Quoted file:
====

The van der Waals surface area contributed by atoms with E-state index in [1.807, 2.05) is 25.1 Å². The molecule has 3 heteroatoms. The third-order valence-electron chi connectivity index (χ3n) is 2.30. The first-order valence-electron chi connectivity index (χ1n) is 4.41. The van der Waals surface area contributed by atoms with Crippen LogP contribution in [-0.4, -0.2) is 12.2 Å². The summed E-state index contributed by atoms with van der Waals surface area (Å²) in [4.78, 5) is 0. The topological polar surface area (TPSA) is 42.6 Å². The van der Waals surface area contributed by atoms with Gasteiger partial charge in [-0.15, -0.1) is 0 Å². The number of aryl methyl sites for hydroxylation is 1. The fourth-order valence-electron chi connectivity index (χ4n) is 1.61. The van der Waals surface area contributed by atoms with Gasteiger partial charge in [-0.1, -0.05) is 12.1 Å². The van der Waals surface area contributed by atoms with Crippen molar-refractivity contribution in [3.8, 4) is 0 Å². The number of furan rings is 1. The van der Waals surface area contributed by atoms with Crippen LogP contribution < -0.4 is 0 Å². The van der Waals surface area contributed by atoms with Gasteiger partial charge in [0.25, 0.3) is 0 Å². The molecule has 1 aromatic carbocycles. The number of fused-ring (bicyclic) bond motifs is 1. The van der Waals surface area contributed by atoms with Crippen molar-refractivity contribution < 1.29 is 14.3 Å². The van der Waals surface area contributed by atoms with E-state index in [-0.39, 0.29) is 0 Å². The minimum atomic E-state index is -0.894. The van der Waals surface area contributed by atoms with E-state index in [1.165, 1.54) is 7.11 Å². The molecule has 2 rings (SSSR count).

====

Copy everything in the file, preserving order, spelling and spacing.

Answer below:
The van der Waals surface area contributed by atoms with E-state index in [1.807, 2.05) is 25.1 Å². The molecule has 3 heteroatoms. The third-order valence-electron chi connectivity index (χ3n) is 2.30. The first-order valence-electron chi connectivity index (χ1n) is 4.41. The van der Waals surface area contributed by atoms with Crippen LogP contribution in [-0.4, -0.2) is 12.2 Å². The summed E-state index contributed by atoms with van der Waals surface area (Å²) in [4.78, 5) is 0. The topological polar surface area (TPSA) is 42.6 Å². The van der Waals surface area contributed by atoms with Gasteiger partial charge in [-0.15, -0.1) is 0 Å². The number of aryl methyl sites for hydroxylation is 1. The fourth-order valence-electron chi connectivity index (χ4n) is 1.61. The van der Waals surface area contributed by atoms with Gasteiger partial charge in [-0.1, -0.05) is 12.1 Å². The van der Waals surface area contributed by atoms with Crippen molar-refractivity contribution in [3.8, 4) is 0 Å². The number of furan rings is 1. The van der Waals surface area contributed by atoms with Crippen LogP contribution < -0.4 is 0 Å². The van der Waals surface area contributed by atoms with Gasteiger partial charge in [0.25, 0.3) is 0 Å². The molecule has 1 aromatic carbocycles. The number of fused-ring (bicyclic) bond motifs is 1. The van der Waals surface area contributed by atoms with Crippen molar-refractivity contribution < 1.29 is 14.3 Å². The van der Waals surface area contributed by atoms with E-state index in [-0.39, 0.29) is 0 Å². The minimum atomic E-state index is -0.894. The van der Waals surface area contributed by atoms with E-state index in [1.165, 1.54) is 7.11 Å². The molecule has 2 rings (SSSR count).